But, at their core, companies today are still concerned with improving the way they do business: What they do, for whom and how. They still seek advice for the same kinds of issues as 30 years ago in terms of strategy, the organization and business processes. Now, however, there are many more potential solutions to these issues, especially thanks to digitalization. Thus, here too, a broadening. And since digitalization continues to occur at such a rapid pace, acceleration. While consultants used to get a long way having mastered Michael Porter's five forces model, nowadays they have to constantly brush up their knowledge. The profession requires a lifetime of learning from both older, more experienced consultants as well as clients and other experts: The consultant never stops learning. In that respect, the profession has not become easier. The days when a consultant derived their status from hard work alone are gone. The modern consultant should, from his or her intrinsic motivation, want to help clients realize improvements, learn constantly, regularly step out of their comfort zone and go the extra mile for clients. In my opinion, these things are at the core of the consulting profession.

Has that made it harder to be a consultant? Maybe it has, but it has also definitely become more enjoyable. That is especially true of the professionalization of the client. On the face of it an assertive client may appear to be a threat, as surely a client who unquestioningly accepts the consultant’s opinions is much more appealing than a critical, demanding client? In my opinion, it is far more enjoyable and interesting when the consultant focuses on the client rather than on his own expertise. Once the consultant immerses him- or herself in the client, the consultant can determine what is really at play. Moreover, by asking the client for their opinion and letting them contribute ideas, it is possible to increase engagement and improve the quality of the advice and its implementation. In other words, by working together with the client, a consultant can provide better services – better, in any case, than the ‘all-knowing consultant’ who professes to understand the situation or delivers a complex report which disappears into a drawer.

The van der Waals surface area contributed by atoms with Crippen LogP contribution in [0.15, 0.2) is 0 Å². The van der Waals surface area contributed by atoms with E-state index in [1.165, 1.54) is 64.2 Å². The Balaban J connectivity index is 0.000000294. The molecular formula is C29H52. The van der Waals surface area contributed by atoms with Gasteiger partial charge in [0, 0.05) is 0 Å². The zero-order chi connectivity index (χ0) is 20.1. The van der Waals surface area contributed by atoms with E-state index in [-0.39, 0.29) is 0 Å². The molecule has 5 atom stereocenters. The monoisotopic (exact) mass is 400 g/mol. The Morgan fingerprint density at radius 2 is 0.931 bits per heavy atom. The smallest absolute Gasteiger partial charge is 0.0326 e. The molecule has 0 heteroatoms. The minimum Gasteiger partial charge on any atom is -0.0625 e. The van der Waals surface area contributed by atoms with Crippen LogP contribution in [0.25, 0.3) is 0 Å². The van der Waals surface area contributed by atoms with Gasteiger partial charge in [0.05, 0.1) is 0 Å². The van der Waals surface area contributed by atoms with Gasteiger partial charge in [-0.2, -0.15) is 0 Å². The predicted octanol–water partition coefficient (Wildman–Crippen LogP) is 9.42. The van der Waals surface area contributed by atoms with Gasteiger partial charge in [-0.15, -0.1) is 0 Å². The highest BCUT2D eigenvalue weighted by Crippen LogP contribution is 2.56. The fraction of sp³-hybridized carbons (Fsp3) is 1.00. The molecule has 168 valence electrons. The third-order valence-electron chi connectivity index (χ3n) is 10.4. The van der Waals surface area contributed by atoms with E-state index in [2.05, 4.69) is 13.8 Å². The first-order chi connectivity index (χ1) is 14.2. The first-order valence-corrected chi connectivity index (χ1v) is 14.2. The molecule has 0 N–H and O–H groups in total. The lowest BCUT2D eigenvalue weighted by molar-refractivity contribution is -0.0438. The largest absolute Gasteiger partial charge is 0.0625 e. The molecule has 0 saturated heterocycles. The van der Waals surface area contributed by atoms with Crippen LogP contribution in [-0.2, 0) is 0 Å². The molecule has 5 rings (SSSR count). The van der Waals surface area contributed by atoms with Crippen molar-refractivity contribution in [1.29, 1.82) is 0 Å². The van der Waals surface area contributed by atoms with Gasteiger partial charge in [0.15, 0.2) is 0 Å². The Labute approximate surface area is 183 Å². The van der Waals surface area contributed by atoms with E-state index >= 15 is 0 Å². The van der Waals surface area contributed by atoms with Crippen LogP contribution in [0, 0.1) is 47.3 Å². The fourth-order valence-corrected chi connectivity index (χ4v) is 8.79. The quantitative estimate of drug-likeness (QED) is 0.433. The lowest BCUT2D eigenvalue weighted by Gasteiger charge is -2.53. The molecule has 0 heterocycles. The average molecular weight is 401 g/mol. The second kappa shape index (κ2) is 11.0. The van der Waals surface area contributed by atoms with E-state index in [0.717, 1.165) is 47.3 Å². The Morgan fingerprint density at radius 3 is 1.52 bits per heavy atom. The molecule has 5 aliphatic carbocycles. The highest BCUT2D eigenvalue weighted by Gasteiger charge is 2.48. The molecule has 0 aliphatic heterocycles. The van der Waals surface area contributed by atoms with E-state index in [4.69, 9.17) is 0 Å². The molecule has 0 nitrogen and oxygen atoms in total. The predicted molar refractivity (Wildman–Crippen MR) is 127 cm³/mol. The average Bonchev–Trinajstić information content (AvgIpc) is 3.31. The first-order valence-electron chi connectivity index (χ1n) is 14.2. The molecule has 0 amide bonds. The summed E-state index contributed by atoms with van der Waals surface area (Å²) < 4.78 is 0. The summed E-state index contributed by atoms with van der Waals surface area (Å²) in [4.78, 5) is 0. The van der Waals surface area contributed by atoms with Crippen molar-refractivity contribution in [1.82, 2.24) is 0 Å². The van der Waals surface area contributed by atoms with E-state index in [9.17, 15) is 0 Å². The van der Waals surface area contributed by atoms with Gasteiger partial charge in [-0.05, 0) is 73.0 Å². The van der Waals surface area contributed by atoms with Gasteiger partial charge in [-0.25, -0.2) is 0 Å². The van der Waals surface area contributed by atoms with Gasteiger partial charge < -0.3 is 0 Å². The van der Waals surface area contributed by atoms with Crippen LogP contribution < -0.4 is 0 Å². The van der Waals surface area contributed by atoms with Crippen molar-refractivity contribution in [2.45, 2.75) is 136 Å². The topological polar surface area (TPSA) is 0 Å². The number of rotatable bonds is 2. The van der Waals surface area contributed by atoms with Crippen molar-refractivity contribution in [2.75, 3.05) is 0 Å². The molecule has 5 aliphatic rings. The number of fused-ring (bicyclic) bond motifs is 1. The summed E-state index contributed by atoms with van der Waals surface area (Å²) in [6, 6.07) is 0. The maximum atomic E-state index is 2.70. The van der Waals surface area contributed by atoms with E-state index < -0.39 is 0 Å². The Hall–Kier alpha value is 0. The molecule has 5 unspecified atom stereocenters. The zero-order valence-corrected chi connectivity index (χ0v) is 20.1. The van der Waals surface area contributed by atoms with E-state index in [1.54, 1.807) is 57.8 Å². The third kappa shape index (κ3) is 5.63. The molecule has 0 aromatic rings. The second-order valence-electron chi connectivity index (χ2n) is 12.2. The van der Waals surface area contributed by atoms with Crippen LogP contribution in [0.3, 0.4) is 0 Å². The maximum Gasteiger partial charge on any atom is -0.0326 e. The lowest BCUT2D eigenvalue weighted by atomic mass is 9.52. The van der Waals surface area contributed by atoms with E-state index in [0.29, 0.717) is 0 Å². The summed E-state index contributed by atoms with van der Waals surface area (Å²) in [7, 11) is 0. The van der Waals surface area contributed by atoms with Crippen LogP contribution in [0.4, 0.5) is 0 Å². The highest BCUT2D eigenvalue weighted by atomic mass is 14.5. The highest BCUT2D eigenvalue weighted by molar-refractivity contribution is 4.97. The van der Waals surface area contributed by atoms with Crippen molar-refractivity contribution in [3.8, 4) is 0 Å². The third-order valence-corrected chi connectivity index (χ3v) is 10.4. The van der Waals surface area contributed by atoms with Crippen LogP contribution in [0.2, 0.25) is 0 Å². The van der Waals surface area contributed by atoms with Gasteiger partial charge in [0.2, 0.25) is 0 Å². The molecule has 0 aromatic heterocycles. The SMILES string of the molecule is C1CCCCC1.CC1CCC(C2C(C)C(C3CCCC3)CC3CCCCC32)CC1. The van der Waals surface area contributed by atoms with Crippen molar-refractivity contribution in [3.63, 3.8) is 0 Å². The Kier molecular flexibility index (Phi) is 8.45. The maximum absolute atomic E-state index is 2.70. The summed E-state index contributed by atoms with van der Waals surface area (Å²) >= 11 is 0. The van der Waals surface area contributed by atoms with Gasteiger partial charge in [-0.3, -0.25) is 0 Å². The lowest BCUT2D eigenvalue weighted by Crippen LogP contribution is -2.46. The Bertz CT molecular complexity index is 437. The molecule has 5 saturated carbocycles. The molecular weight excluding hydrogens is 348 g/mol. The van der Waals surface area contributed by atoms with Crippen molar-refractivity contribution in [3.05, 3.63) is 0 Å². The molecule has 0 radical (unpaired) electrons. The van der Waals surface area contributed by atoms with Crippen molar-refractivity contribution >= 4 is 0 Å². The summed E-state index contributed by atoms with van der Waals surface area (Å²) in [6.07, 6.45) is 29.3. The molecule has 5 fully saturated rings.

The quality of a consultant is moreover far more dependent on soft skills than 30 years ago. Of course, a consultant today still needs to be smart and possess excellent analytical skills but strong communication skills have also become increasingly important. The client must want to work  with the consultant to search for the best solutions to the issues that the company is facing.

As outlined above, consultants need to learn continuously and evolve themselves. If the consultant is also guided by the intrinsic motivation to assist the client to improve, they will continue to be someone with whom the client enjoys embarking on a journey – also over the next 30 years.

This essay was published in Management Scope 09 2022.